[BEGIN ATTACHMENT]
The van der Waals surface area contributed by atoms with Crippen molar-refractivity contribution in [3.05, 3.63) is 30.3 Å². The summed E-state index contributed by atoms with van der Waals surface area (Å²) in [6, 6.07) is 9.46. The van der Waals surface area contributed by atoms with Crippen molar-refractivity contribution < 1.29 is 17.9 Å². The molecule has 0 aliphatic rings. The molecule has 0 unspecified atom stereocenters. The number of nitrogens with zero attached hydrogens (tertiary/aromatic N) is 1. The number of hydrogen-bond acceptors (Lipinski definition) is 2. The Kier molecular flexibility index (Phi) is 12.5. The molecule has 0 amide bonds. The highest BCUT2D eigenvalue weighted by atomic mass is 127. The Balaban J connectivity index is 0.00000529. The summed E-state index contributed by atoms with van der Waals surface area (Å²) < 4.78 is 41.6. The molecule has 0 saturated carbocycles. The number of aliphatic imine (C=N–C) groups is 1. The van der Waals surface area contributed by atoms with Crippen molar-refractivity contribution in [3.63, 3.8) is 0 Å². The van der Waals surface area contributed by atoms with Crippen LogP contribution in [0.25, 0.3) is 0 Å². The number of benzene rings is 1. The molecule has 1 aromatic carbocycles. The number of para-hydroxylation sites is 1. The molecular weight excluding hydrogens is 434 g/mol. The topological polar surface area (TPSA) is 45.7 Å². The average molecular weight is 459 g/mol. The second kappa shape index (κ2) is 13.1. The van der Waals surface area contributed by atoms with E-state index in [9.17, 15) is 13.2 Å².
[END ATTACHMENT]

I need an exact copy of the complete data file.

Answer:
The van der Waals surface area contributed by atoms with Crippen molar-refractivity contribution in [3.05, 3.63) is 30.3 Å². The summed E-state index contributed by atoms with van der Waals surface area (Å²) in [6, 6.07) is 9.46. The van der Waals surface area contributed by atoms with Crippen molar-refractivity contribution < 1.29 is 17.9 Å². The molecule has 0 aliphatic rings. The molecule has 0 unspecified atom stereocenters. The number of nitrogens with zero attached hydrogens (tertiary/aromatic N) is 1. The number of hydrogen-bond acceptors (Lipinski definition) is 2. The Kier molecular flexibility index (Phi) is 12.5. The molecule has 0 amide bonds. The highest BCUT2D eigenvalue weighted by atomic mass is 127. The Balaban J connectivity index is 0.00000529. The summed E-state index contributed by atoms with van der Waals surface area (Å²) < 4.78 is 41.6. The molecule has 0 saturated carbocycles. The number of aliphatic imine (C=N–C) groups is 1. The van der Waals surface area contributed by atoms with Crippen molar-refractivity contribution in [3.63, 3.8) is 0 Å². The van der Waals surface area contributed by atoms with Crippen LogP contribution in [0.25, 0.3) is 0 Å². The number of benzene rings is 1. The molecule has 1 aromatic carbocycles. The number of para-hydroxylation sites is 1. The molecular weight excluding hydrogens is 434 g/mol. The topological polar surface area (TPSA) is 45.7 Å². The average molecular weight is 459 g/mol. The second kappa shape index (κ2) is 13.1. The van der Waals surface area contributed by atoms with E-state index in [9.17, 15) is 13.2 Å².